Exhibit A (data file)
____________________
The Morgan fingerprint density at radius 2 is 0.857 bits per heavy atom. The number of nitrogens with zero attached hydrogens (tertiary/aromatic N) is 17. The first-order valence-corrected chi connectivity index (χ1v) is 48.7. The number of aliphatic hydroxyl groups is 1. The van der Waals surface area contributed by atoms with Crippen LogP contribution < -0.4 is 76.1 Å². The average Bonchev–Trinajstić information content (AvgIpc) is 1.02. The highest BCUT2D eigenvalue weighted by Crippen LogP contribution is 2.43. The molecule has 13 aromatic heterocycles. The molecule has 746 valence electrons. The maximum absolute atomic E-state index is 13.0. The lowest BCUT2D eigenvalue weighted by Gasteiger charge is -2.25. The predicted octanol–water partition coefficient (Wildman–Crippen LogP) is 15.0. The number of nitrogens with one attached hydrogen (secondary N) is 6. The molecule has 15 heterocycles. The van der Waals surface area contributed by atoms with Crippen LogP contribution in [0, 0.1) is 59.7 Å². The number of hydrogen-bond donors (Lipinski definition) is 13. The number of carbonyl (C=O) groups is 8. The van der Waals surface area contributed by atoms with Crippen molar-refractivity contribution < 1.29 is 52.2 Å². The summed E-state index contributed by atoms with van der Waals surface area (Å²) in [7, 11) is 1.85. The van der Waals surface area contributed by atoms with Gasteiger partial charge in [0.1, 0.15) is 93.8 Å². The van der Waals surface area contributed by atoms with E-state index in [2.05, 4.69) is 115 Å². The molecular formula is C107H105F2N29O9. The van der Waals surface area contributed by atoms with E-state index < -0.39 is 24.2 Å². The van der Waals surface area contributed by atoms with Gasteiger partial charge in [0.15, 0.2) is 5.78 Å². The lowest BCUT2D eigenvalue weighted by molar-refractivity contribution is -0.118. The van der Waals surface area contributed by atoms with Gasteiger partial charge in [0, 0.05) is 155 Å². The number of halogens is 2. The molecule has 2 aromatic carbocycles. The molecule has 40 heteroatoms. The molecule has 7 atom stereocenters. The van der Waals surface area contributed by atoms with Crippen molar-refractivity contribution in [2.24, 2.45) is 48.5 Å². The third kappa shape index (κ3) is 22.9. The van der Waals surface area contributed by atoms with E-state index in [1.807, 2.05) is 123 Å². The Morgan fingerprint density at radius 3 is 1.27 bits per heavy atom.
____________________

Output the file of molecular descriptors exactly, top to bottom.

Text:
The Morgan fingerprint density at radius 2 is 0.857 bits per heavy atom. The number of nitrogens with zero attached hydrogens (tertiary/aromatic N) is 17. The first-order valence-corrected chi connectivity index (χ1v) is 48.7. The number of aliphatic hydroxyl groups is 1. The van der Waals surface area contributed by atoms with Crippen LogP contribution < -0.4 is 76.1 Å². The average Bonchev–Trinajstić information content (AvgIpc) is 1.02. The highest BCUT2D eigenvalue weighted by Crippen LogP contribution is 2.43. The molecule has 13 aromatic heterocycles. The molecule has 746 valence electrons. The maximum absolute atomic E-state index is 13.0. The lowest BCUT2D eigenvalue weighted by Gasteiger charge is -2.25. The predicted octanol–water partition coefficient (Wildman–Crippen LogP) is 15.0. The number of nitrogens with one attached hydrogen (secondary N) is 6. The molecule has 15 heterocycles. The van der Waals surface area contributed by atoms with Crippen LogP contribution in [0, 0.1) is 59.7 Å². The number of hydrogen-bond donors (Lipinski definition) is 13. The number of carbonyl (C=O) groups is 8. The van der Waals surface area contributed by atoms with Crippen molar-refractivity contribution < 1.29 is 52.2 Å². The summed E-state index contributed by atoms with van der Waals surface area (Å²) in [7, 11) is 1.85. The van der Waals surface area contributed by atoms with Gasteiger partial charge in [0.1, 0.15) is 93.8 Å². The van der Waals surface area contributed by atoms with E-state index in [2.05, 4.69) is 115 Å². The molecular formula is C107H105F2N29O9. The van der Waals surface area contributed by atoms with E-state index < -0.39 is 24.2 Å². The van der Waals surface area contributed by atoms with Gasteiger partial charge in [0.15, 0.2) is 5.78 Å². The lowest BCUT2D eigenvalue weighted by molar-refractivity contribution is -0.118. The van der Waals surface area contributed by atoms with Gasteiger partial charge in [0, 0.05) is 155 Å². The number of halogens is 2. The molecule has 2 aromatic carbocycles. The molecule has 40 heteroatoms. The molecule has 7 atom stereocenters. The van der Waals surface area contributed by atoms with Crippen molar-refractivity contribution in [2.24, 2.45) is 48.5 Å². The third kappa shape index (κ3) is 22.9. The van der Waals surface area contributed by atoms with E-state index in [1.807, 2.05) is 123 Å². The Morgan fingerprint density at radius 3 is 1.27 bits per heavy atom.